What We Get for Staying Sick and Victimized
My acute hepatic porphyria (AHP) diagnosis was a whirlwind that transformed my life and the lives of my loved ones. It took a series of dramatic attacks for doctors to take me seriously. Sadly, this is not uncommon for people with AHP.
After nearly two decades searching for answers, I finally had a diagnosis in February 2017. But there was no jumping for joy, as I was still regaining the use and strength of my legs. I was at the lowest point of my life. Following a seven-month series of hospitalizations, I was weak, traumatized, and unemployed. Recovering in my condo, where I lived alone, I was in a daze, a wounded warrior returning from battle.
My liver is constantly trying to poison my body, and I saw firsthand what it’s capable of. How was I supposed to move past that?
I remember looking at my calendar for the year, the obligations for which I’d raised my hand, and the meetings I had scheduled. Volunteering, coffee dates, and happy hours didn’t make sense anymore. No one I knew had gone through something like I had. I was the first person my doctors had seen with my diagnosis, and they couldn’t tell me whether things would improve, or how.
It’s easy to see why so many people with AHP feel victimized and defeated. Days are spent coordinating care with various specialists in multiple health systems, managing issues with health insurance, tending to symptoms, and practicing self-care. Even more challenging, we are exiled to a life waiting in the shadow of the next attack. When it hits, we curl into a fetal position and roll our bodies into the nearest hospital, vomiting uncontrollably and trembling with pain, only to be questioned about the validity of the very diagnosis we fought so hard to receive. And we’re supposed to accept this as our new normal?
For the next year, I was stuck, bitter and sick. Attempting to interact with the outside world was risky, because I was both fragile and a succubus. I wanted more from others than I could give. Drawn to those in my life who nurtured me most, I fed on their sympathy. I thrived on their pity. I was unknowingly taking advantage of my most cherished loved ones. Still, fear and anger cemented me in place.
I thought I just needed to grieve and process. Waves of emotion hit me out of nowhere: in the organic aisle at the grocery store, walking in the woods, and riding in the passenger seat through the mountains of northern Utah. Bent over, heaving, the flood was impossible to contain. I spent mornings in bed negotiating my worth, fighting with my body’s urges to rest.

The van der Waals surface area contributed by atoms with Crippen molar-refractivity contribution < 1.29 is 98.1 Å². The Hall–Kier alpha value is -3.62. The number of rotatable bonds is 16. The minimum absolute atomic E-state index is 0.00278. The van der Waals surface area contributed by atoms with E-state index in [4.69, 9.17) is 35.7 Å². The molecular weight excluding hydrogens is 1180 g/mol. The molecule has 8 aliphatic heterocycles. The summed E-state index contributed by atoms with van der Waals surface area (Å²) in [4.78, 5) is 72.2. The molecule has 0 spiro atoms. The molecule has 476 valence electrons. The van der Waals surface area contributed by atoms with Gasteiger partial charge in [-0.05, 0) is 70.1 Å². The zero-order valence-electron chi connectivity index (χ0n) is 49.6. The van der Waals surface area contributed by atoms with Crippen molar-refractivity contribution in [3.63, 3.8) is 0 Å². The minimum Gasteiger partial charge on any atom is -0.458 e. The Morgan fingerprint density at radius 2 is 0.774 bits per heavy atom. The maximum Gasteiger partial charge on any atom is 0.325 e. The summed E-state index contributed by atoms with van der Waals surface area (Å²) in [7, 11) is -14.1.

Was I supposed to continue on a path that no longer seemed sustainable? Compromise my dreams? Give them up entirely?
Change is scary and victimhood is real. None of us asked for an AHP diagnosis, and if managing the symptoms wasn’t life-altering enough, we’re thrust into a medical system that’s not designed to care for complex patients like us.
The natural urge is to resist. I wanted to continue the life I had before, regardless of the bouts of unspeakable pain and occasional loss of bowel function. Denial made my pain easier to ignore and avoidance helped me cope.
Resistance kept me sick.
Back then, staying sick served an important function: It was how I received compassion. The most comforting and supportive feelings I experienced came from the sympathy of others. All it took was a sob story on social media or a dramatic text and bam! Needs were met.
After a while, the pity party took a toll. Instead of a vibrant ocean teeming with life, I saw only rough and choppy water. Holding on became exhausting, and I sensed some of my long-time friends were about to jump ship.
Denial of an incurable disease made no sense. Neither did judging myself against a younger, stronger version of myself who was less affected by AHP. Plus, it’s downright cruel.
Eventually, I realized that staying sick was keeping me stuck. I had to make an active choice to move past my fear and anger into disease acceptance. I started with my reliance on others for sympathy. In the process, with the help of my therapist and Kristen Neff’s approach of mindful self-compassion, I recovered my inner soother.
Suddenly, my life became more manageable. It’s not that the seas had calmed, but that I could better ride the waves. And I was kinder when I fell in.
What would happen if we weren’t stuck paddling, just trying to keep our heads above water? If we let go of victimization and fear, could we collectively move forward into a new, empowered AHP community?
Note: Porphyria News is strictly a news and information website about the disease. It does not provide medical advice, diagnosis, or treatment. This content is not intended to be a substitute for professional medical advice, diagnosis, or treatment. Always seek the advice of your physician or other qualified health provider with any questions you may have regarding a medical condition. Never disregard professional medical advice or delay in seeking it because of something you have read on this website. The opinions expressed in this column are not those of Porphyria News or its parent company, BioNews, and are intended to spark discussion about issues pertaining to porphyria.